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Techniques & Tools Sample Preparation, Mass Spectrometry

Sample Prep Sorcery

It is striking that someone of Pat Sandra’s stature should need to highlight sample preparation as an issue – especially given that experienced practitioners should be acutely aware of its importance in terms of both time and potential analytical error. In “Three Wizards of Sample Preparation” (see tas.txp.to/0914/samplewizards) three esteemed colleagues provide some important insights on the topic. I’d like to share and discuss the comments that I found particularly interesting.

First, I was intrigued by the divergent importance attached to sample preparation by different analytical communities, specifically the gap between academia, instrument manufacturers and end-users referred to by Frank David. Sample prep is arguably most important to the end-users who deal with the challenges of analyzing large numbers of samples that demand accurate data on a day-to-day basis. If the importance of sample preparation is not sufficiently recognized in academia (and there are notable exceptions, think for example of Sandra’s development of SBSE), the reason may well lie in sample preparation not being considered “sexy” enough, to quote Hans-Gerd Jannsen. I agree that the situation is exacerbated by significant developments in instrumentation, especially MS, which has led to less emphasis being placed on sample prep. To some extent, this is understandable considering the limitations of sample prep (as the saying goes, the best form of sample preparation is no sample preparation). Due to a combination of these reasons, there is an unfortunate trend to underestimate the value of sample preparation and rely on instrumental performance to provide the required results. However, as also pointed out by Frank, errors made in sample preparation cannot be corrected later, whatever the instrumentation. Indeed, it is important to be aware of the limitations of even the most advanced instruments – electrospray ionization for example, even combined with highly selective MS/MS, is susceptible to ionization suppression, which can, in most cases, be avoided through judicious sample pretreatment.

A second area of concern raised by all three experts is the lag between sample prep developments and their implementation in regulated environments. This “conservatism” of accreditation bodies means that the benefits of improved methods are not realized in this environment. Again, this is partially understandable in light of the fact that methods need to be re-validated. But surely, replacing antiquated methods with techniques that have been extensively studied and optimized by researchers over many years is worth the effort.

The “Wizards” agreed on the most important developments in sample preparation, which brings me to my third point, the future of sample preparation: miniaturization, automation and higher throughput. Implied in miniaturization is the important move towards “greener” sample prep methods, which I’m sure we all agree is a very good thing (think of Pat’s comment on the excessive use of dichloromethane).

Finally, the question may (and indeed has been) asked: does sample preparation get the attention it deserves? Based on the comments of the Wizards, the answer in not clear-cut. On the one hand, it is clear that some research groups in academia and industry certainly appreciate the importance of sample prep; at the same time, this is not universally true across the board, and examples of impractical, or worse, illogical, sample preparation methods abound.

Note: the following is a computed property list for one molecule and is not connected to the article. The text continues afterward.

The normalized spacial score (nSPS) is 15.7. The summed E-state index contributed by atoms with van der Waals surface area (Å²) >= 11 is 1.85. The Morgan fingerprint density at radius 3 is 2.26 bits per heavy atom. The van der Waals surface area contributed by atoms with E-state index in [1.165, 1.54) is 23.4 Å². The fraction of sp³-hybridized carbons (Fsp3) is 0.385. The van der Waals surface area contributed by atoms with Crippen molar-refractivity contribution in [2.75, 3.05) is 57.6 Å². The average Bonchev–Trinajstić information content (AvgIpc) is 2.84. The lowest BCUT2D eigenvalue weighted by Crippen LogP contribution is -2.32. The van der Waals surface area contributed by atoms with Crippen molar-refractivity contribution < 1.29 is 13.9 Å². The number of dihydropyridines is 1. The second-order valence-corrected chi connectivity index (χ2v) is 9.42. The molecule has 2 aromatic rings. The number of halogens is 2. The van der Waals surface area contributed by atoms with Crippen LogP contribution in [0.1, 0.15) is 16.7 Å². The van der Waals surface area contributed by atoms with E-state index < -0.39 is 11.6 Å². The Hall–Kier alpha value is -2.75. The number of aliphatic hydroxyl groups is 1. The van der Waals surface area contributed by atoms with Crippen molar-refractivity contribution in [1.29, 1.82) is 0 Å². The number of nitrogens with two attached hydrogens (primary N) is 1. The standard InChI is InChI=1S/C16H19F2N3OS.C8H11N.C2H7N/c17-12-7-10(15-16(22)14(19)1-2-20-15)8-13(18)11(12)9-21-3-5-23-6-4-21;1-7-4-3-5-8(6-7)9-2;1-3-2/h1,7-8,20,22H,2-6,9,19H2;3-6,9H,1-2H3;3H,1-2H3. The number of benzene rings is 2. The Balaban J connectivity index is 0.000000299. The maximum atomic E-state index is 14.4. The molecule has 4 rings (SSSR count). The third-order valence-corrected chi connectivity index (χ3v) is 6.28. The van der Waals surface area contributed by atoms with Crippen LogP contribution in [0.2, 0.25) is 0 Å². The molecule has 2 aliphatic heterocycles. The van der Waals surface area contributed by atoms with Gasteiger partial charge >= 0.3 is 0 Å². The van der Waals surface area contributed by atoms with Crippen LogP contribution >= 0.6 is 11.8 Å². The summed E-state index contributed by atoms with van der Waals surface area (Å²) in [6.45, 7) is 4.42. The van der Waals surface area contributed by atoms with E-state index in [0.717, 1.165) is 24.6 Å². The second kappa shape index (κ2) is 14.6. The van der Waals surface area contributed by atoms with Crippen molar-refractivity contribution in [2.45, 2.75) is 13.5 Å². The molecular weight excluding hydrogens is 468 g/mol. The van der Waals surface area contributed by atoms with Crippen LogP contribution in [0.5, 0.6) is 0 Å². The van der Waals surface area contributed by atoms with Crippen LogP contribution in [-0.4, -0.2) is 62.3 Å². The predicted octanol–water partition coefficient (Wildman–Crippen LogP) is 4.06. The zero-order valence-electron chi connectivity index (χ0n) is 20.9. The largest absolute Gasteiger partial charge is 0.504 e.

The question then becomes how the situation may be improved. I agree with Frank’s view that much of this is simply “down to a lack of expertise” – that the problem is not a lack of “methods and equipment, but rather education”. This is surely something that can be improved – as David Benanou points out: “the importance of sample prep should and must become more prominent in universities”. It is unfortunately true that in many academic institutions sample prep is included only as an afterthought in the curriculum, with much more emphasis placed on advanced chromatography and MS. If graduate students were better trained, they would transfer an appreciation of the importance of sample prep to industry and academia as the next generation of analytical scientists…

Forums like Riva, which enable discussions between leading scientists in the field, can only contribute to giving sample preparation the attention it deserves. And this is surely one of the intended – and very important – outcomes of Pat Sandra’s comments.

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About the Author
André de Villiers

André de Villiers is an associate professor at the Department of Chemistry and Polymer Science at Stellenbosch University, South Africa. His research activities include fundamental studies and the practical application of chromatographic separations, with the emphasis on natural product analysis. “My specific areas of interest include comprehensive two-dimensional liquid- and gas chromatography, capillary electrophoresis, novel sample preparation methods and advanced mass spectrometric methods in combination with separation methods.”

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